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Tags: gallup | poll | cigarettes | young | vaping | pot

Gallup Survey: Young People Favor Vaping, Pot Over Cigarettes

a man vaping
(Getty Images)

By    |   Monday, 28 November 2022 12:29 PM EST

The number of young adults who smoke cigarettes in America has dropped precipitously in the latest Gallup survey.

Only 12% of Americans aged 18 to 29 smoke cigarettes now compared to 35% in that age group who smoked from 2001-03.

Young adults were the group most likely to smoke cigarettes in the past and are now the second least likely group to smoke cigarettes, Gallup notes.

While cigarette smoking is declining sharply among young adults, an average 15% say they smoke e-cigarettes or vape.

Vaping is far more common among 18- to 29-year-olds, at 19%, than among older age groups, including 7% of 30- to 49-year-olds, 3% of 50- to 64-year-olds and less than 1% of those 65 and older. 

It is unclear to what extent e-cigarette usage has grown among young adults in recent years because Gallup did not ask the question before 2019.

Marijuana use in this age group has also increased, according to Gallup trends dating to 2013. Between 2019 and 2022, an average of 26% of young adults indicated they smoked marijuana, up from 17% between 2013 and 2015.

More than twice as many young adults now say they smoke marijuana as smoke cigarettes. Marijuana smoking is also more common among young adults than vaping.

Marijuana usage has also climbed in recent years among adults between the ages of 30 and 64, while it has been stable at a low level among senior citizens.

Four in 10 young adults smoke at least one of the three substances — cigarettes, e-cigarettes, or marijuana — including 3% who smoke all three, 11% who smoke marijuana only, 9% who smoke e-cigarettes only, and 3% who smoke cigarettes only. Another 14% smoke two of the three substances, with the majority of these young adults smoking e-cigarettes and marijuana but not cigarettes.

Young adults are increasingly smoking marijuana, perhaps because it is now legal to use in a growing number of states, and vaping. Both vaping and marijuana are more common activities for young adults than traditional cigarette smoking.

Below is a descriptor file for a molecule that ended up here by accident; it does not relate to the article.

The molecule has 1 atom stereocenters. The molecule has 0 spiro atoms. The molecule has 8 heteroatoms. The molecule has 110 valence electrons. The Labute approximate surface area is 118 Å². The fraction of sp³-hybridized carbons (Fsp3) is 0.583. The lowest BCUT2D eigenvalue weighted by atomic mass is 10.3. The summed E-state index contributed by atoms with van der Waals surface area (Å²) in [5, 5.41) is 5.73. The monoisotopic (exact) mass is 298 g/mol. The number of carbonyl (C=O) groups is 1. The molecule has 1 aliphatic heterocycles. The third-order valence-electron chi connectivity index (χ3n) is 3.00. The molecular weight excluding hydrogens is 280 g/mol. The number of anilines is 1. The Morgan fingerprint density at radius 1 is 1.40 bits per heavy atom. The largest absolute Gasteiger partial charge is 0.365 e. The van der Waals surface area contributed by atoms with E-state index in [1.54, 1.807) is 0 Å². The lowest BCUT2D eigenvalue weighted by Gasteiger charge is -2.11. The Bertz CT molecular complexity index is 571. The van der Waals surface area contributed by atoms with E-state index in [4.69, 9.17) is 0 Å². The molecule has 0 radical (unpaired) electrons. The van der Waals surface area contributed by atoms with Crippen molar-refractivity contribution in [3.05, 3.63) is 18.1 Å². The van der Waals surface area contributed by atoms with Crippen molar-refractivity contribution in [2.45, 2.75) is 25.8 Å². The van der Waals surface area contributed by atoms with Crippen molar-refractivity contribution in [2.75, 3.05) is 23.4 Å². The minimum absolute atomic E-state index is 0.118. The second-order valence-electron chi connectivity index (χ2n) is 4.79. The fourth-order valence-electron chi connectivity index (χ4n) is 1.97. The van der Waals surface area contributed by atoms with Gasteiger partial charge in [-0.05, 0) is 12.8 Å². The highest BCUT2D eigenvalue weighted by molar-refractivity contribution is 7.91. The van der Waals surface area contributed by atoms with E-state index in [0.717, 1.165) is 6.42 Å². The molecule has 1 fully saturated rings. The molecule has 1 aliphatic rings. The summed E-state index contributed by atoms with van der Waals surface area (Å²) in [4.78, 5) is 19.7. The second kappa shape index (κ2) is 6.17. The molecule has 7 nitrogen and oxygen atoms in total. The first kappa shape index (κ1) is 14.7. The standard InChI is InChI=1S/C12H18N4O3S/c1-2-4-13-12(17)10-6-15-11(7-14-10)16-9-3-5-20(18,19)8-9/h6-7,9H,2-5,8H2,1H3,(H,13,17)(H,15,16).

Young adults with a college degree have consistently been far less likely to smoke cigarettes than young adults who have not graduated college.

Both groups have shown significant declines in smoking over time, but the decline has been greater among young college nongraduates (25 points) than among young college graduates (10 points). Specifically, the rate has dropped from 39% to 14% among young adults without a college degree and from 17% to 7% among young college graduates.

Cigarette-smoking rates among men and women in the 18-to-29 age group have also declined, and by roughly similar amounts. Between 2001 and 2003, an average of 38% of young men and 32% of young women smoked cigarettes. The current figures are 13% and 12%, respectively.

Although many health researchers believe vaping is safer than smoking traditional cigarettes, they do not believe e-cigarettes are safe, in general, Gallup notes. The Food and Drug Administration has taken steps to try to limit marketing of vaping to minors.

Gallup interviews a minimum of 1,000 U.S. adults aged 18 and older for each GPSS survey. Gallup interviews U.S. adults aged 18 and older living in all 50 states and the District of Columbia using a dual-frame design, which includes both landline and cellphone numbers. 

These trend data on smoking by age are based on aggregated data from Gallup’s annual Consumption Habits survey, conducted each year from 2001 to 2022 with the exception of 2020. Three-year aggregates provide sufficiently large samples to get stable estimates of young adults’ smoking habits over time, as well as the ability to analyze subgroups of 18- to 29-year-old adults.


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The number of young adults who smoke cigarettes in America has dropped precipitously in the latest Gallup survey.
gallup, poll, cigarettes, young, vaping, pot
Monday, 28 November 2022 12:29 PM
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